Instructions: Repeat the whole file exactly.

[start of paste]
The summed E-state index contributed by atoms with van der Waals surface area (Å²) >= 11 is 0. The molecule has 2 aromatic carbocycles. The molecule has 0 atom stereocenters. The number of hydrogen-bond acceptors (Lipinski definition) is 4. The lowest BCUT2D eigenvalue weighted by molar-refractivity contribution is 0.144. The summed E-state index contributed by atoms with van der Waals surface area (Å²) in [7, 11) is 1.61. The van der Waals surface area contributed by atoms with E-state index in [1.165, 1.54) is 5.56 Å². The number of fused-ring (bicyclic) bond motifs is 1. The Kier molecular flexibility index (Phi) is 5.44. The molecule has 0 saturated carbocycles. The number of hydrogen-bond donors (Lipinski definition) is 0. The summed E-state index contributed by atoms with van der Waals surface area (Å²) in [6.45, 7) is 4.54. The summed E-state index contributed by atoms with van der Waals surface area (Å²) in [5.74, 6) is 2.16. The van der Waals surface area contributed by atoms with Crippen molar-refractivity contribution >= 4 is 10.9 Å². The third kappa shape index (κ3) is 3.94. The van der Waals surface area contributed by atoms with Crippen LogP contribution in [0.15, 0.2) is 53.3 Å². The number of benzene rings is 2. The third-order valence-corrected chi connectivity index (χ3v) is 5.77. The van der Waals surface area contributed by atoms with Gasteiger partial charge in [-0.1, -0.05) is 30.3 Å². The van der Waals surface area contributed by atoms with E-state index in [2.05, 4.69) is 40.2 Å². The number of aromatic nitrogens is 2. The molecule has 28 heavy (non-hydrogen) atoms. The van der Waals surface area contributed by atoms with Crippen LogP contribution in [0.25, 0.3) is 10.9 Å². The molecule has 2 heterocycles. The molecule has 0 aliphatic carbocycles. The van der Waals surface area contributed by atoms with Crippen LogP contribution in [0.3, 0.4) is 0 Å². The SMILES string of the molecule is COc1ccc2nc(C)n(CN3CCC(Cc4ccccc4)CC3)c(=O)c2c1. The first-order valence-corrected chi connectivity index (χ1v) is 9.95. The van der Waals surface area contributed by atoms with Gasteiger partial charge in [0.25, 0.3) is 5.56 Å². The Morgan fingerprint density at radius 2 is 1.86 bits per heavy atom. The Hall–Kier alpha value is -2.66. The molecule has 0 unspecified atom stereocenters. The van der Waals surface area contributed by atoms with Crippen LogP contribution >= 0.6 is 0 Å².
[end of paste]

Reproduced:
The summed E-state index contributed by atoms with van der Waals surface area (Å²) >= 11 is 0. The molecule has 2 aromatic carbocycles. The molecule has 0 atom stereocenters. The number of hydrogen-bond acceptors (Lipinski definition) is 4. The lowest BCUT2D eigenvalue weighted by molar-refractivity contribution is 0.144. The summed E-state index contributed by atoms with van der Waals surface area (Å²) in [7, 11) is 1.61. The van der Waals surface area contributed by atoms with E-state index in [1.165, 1.54) is 5.56 Å². The number of fused-ring (bicyclic) bond motifs is 1. The Kier molecular flexibility index (Phi) is 5.44. The molecule has 0 saturated carbocycles. The number of hydrogen-bond donors (Lipinski definition) is 0. The summed E-state index contributed by atoms with van der Waals surface area (Å²) in [6.45, 7) is 4.54. The summed E-state index contributed by atoms with van der Waals surface area (Å²) in [5.74, 6) is 2.16. The van der Waals surface area contributed by atoms with Crippen molar-refractivity contribution >= 4 is 10.9 Å². The third kappa shape index (κ3) is 3.94. The van der Waals surface area contributed by atoms with Crippen LogP contribution in [0.15, 0.2) is 53.3 Å². The number of benzene rings is 2. The third-order valence-corrected chi connectivity index (χ3v) is 5.77. The van der Waals surface area contributed by atoms with Gasteiger partial charge in [-0.1, -0.05) is 30.3 Å². The van der Waals surface area contributed by atoms with E-state index in [2.05, 4.69) is 40.2 Å². The number of aromatic nitrogens is 2. The molecule has 28 heavy (non-hydrogen) atoms. The van der Waals surface area contributed by atoms with Crippen LogP contribution in [0.25, 0.3) is 10.9 Å². The molecule has 2 heterocycles. The molecule has 0 aliphatic carbocycles. The van der Waals surface area contributed by atoms with Crippen LogP contribution in [0.3, 0.4) is 0 Å². The SMILES string of the molecule is COc1ccc2nc(C)n(CN3CCC(Cc4ccccc4)CC3)c(=O)c2c1. The first-order valence-corrected chi connectivity index (χ1v) is 9.95. The van der Waals surface area contributed by atoms with Gasteiger partial charge in [0.25, 0.3) is 5.56 Å². The Morgan fingerprint density at radius 2 is 1.86 bits per heavy atom. The Hall–Kier alpha value is -2.66. The molecule has 0 unspecified atom stereocenters. The van der Waals surface area contributed by atoms with Crippen LogP contribution >= 0.6 is 0 Å².